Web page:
If you love Google Earth, or if you just love exploring hard-to-reach places from the comfort of your couch, then Google's latest program might keep you entertained during the holiday season. Google Body allows web-surfers to explore the ins and outs of a typical human body in 3-D. (After you've stuffed yourself at another holiday party, it might be fun to see exactly where all that cheese goes, right?)
Before you get started, you'll have to have the beta version 9 of the Google Chrome browser loaded onto your computer since the program uses WebGL to run the graphics on the site (rather than a plugin like Flash or Java). Other browsers that are supposed to work with WebGL are Chrome Canary Build and Firefox 4. Once you've done some upgrading (don't forget to reboot after loading the new browser), you can start zooming around the human body, "Fantastic Voyage"-style.
Google describes the program this way: “Body Browser is a detailed 3-D model of the human body. You can peel back anatomical layers, zoom in, and navigate to parts that interest you. Click to identify anatomy, or search for muscles, organs, bones and more." It's fun stuff, giving you zoomable views of organ systems, the names of muscle groups and those secondary bones you always forget the names of. Seeing exactly how certain joints work was a good refresher for me (remember learning the difference between hinged joints for the elbow, and ball-and-socket, like the hips?), and following the blood flow into and out of the heart always makes me wonder at the fine-tuned machinery of the human body.
While some initial reviews have described the program as too limited, it's still one of the only free, commonly available, in-depth 3-D programs that allows anyone with a laptop and some curiosity to get deep insight into the human body. As a kid who spent hours coloring in my "Gray's Anatomy Coloring Book," this is a huge step forward for those of us who are interested in the human body but no longer enrolled in pre-med programs. (And what a boon for hypochondriacs!)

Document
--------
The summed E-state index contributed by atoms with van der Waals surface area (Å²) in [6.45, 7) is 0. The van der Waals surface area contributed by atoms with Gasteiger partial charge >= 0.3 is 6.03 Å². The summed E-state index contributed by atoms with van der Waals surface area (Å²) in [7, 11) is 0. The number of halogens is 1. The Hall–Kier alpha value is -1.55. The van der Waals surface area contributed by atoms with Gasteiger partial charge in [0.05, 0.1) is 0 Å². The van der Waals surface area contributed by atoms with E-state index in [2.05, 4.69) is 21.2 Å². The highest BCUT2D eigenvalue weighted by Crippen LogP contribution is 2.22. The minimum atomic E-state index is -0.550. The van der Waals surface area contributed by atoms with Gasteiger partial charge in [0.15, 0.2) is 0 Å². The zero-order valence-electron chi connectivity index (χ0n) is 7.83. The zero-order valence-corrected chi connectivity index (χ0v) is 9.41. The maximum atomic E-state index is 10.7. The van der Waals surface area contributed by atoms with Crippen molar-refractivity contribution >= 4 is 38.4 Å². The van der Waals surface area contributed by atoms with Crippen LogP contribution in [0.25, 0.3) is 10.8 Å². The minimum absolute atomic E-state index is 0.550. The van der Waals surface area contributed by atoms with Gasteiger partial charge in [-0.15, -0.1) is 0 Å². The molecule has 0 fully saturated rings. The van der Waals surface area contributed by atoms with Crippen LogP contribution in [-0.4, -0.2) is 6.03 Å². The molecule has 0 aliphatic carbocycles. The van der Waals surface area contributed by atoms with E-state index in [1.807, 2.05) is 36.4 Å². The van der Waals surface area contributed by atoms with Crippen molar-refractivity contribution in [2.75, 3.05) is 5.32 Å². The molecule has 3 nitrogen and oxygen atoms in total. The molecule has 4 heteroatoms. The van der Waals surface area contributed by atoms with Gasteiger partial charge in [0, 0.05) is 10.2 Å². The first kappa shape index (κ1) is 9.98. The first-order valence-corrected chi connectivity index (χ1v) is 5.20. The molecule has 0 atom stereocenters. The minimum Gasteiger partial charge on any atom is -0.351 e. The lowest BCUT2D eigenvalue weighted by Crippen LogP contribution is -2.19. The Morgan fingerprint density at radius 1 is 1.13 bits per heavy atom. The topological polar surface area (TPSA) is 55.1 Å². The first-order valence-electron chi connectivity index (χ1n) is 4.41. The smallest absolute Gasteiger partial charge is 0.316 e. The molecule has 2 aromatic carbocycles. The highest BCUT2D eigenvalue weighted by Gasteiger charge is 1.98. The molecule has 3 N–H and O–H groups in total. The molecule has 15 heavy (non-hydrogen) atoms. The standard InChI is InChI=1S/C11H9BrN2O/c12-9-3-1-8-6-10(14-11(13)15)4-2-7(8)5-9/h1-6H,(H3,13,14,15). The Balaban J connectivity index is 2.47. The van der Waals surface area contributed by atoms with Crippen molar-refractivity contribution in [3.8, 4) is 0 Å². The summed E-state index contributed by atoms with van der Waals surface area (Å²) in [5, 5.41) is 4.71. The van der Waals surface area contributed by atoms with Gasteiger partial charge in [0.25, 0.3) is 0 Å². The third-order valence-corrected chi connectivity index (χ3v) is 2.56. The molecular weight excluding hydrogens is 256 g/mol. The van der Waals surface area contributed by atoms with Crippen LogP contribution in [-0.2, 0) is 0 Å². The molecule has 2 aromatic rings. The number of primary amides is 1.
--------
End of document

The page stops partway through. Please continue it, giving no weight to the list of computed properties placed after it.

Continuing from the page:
Google will likely continue to upgrade the program, providing the same ease of navigation around diseased systems (like a malfunctioning kidney, or the reduced breathing capacity of a lung cancer victim); and how cool would it be to see how a fetus fits in the body as it grows, or understand visually how lap-band surgery, or breast implants work in a 3-D program like this?
It would be a fantastic educational tool for parents and teachers to show what exactly happens to the lungs of a cigarette smoker over time, or how obesity wears on the body's various systems. And if student athletes could see how their bodies work from the inside while running, kicking, and jumping, perhaps it could lead to fewer sports-related injuries.
If you want to check out some of what the program looks like without opening it, there are some great screengrabs of it here.
And check out a video tutorial of the program below: